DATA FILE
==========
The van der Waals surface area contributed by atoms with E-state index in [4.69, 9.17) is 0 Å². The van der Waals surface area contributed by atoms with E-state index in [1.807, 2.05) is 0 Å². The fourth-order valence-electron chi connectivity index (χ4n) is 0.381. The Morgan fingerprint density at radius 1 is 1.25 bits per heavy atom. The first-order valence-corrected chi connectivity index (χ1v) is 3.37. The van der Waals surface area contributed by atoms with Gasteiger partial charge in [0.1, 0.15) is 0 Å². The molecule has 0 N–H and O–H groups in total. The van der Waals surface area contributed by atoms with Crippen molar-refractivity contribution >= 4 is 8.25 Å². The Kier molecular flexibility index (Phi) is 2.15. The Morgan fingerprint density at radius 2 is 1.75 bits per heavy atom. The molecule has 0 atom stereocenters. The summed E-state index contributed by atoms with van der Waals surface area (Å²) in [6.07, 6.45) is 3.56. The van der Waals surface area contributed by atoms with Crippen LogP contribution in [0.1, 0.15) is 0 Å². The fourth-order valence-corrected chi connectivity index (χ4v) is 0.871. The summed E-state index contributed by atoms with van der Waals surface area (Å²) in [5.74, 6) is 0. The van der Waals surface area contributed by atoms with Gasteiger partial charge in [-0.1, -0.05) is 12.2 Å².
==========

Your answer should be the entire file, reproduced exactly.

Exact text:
The van der Waals surface area contributed by atoms with E-state index in [4.69, 9.17) is 0 Å². The van der Waals surface area contributed by atoms with E-state index in [1.807, 2.05) is 0 Å². The fourth-order valence-electron chi connectivity index (χ4n) is 0.381. The Morgan fingerprint density at radius 1 is 1.25 bits per heavy atom. The first-order valence-corrected chi connectivity index (χ1v) is 3.37. The van der Waals surface area contributed by atoms with Gasteiger partial charge in [0.1, 0.15) is 0 Å². The molecule has 0 N–H and O–H groups in total. The van der Waals surface area contributed by atoms with Crippen molar-refractivity contribution >= 4 is 8.25 Å². The Kier molecular flexibility index (Phi) is 2.15. The Morgan fingerprint density at radius 2 is 1.75 bits per heavy atom. The molecule has 0 atom stereocenters. The summed E-state index contributed by atoms with van der Waals surface area (Å²) in [6.07, 6.45) is 3.56. The van der Waals surface area contributed by atoms with Crippen LogP contribution in [0.1, 0.15) is 0 Å². The fourth-order valence-corrected chi connectivity index (χ4v) is 0.871. The summed E-state index contributed by atoms with van der Waals surface area (Å²) in [5.74, 6) is 0. The van der Waals surface area contributed by atoms with Gasteiger partial charge in [-0.1, -0.05) is 12.2 Å².